Protein degradation and resources

Protein degradation is the process by which proteins are naturally destroyed in a cell in order to maintain protein homeostasis, or an equilibrium of proteins in the human body. The body is constantly making and remaking proteins (creation), while also removing ones that have become inactive or mutated (degradation). When a cell is unable to degrade certain proteins, the proteins can accumulate, causing diseases like cancer. With targeted protein degradation, researchers are harnessing the cell’s own machinery to degrade several whole new classes of proteins that were previously considered “undruggable.”

With several protein degraders in clinical trials developed based on decades of unique research and clinical experience, Bristol Myers Squibb is a leader in the targeted protein degradation field, and the only company that has successfully developed and commercialized protein degrader agents. Targeted protein degradation is one of Bristol Myers Squibb's differentiated research platforms, supporting our innovative R&D efforts across therapeutic areas. Our scientists are leveraging three different modalities of targeted protein degradation – molecular glues, also called CELMoDTM agents, ligand-directed degraders (LDDs) and antibody drug conjugate (ADC) degraders. This three-pronged approach provides more opportunities for breakthroughs and therapeutic strategies that could one day offer meaningful new options for patients across a broad range of diseases including certain types of myeloma, lymphoma, solid tumors and myelodysplastic syndromes, as well as sickle cell disease.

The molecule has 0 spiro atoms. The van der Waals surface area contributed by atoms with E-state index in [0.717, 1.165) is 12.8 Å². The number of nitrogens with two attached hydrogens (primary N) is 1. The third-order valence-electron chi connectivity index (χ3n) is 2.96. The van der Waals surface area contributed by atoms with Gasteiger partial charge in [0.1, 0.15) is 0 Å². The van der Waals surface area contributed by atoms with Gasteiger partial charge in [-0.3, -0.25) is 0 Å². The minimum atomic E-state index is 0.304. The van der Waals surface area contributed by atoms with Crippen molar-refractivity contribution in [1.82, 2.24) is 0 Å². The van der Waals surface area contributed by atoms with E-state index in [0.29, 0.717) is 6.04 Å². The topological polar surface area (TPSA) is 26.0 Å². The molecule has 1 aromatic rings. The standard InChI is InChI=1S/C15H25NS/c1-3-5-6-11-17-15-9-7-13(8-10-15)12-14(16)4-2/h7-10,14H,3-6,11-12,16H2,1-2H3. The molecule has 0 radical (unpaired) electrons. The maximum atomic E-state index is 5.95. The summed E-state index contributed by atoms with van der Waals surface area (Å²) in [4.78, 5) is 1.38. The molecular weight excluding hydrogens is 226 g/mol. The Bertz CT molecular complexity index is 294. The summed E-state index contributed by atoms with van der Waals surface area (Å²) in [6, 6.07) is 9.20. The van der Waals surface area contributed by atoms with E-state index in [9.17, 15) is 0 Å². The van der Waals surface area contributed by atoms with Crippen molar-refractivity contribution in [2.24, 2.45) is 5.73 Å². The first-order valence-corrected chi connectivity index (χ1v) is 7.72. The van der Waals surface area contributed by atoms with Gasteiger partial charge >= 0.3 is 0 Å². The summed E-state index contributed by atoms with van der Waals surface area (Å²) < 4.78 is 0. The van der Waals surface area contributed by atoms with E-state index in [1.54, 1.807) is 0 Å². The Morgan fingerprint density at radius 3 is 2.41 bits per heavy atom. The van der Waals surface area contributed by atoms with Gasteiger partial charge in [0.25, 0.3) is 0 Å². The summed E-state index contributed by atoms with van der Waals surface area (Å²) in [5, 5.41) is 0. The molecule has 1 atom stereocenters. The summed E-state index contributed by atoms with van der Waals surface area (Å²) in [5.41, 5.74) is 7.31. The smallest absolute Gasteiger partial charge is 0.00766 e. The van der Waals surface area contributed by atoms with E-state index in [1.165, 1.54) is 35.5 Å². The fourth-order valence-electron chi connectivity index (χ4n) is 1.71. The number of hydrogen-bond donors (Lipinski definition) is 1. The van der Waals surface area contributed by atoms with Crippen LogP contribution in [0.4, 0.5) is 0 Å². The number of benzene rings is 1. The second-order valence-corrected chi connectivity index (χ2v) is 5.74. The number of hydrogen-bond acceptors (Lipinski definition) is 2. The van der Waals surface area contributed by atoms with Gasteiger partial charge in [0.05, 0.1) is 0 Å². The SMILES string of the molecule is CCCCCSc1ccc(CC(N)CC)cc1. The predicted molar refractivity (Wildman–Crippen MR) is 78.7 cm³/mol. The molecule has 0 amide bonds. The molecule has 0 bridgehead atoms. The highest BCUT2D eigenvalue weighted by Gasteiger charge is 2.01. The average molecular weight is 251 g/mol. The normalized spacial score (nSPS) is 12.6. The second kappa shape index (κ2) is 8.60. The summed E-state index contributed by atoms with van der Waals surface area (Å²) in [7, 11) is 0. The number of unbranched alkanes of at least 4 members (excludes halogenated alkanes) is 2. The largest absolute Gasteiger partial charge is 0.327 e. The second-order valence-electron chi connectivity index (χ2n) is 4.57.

Learn more about Bristol Myers Squibb’s legacy and scientific expertise in protein degradation.

The science behind targeted protein degradation

Protein degradation fact sheet >

Pioneering breakthroughs 

Science Firsthand: The pathway to drug discovery >
Building on today’s science to research medicines of tomorrow >

Protein degradation at Bristol Myers Squibb

The path to a protein degrader fact sheet >
Protein homeostasis 101: A Q&A with Mark Rolfe >
Using cryogenic electron microscopy to ddvance protein degradation research >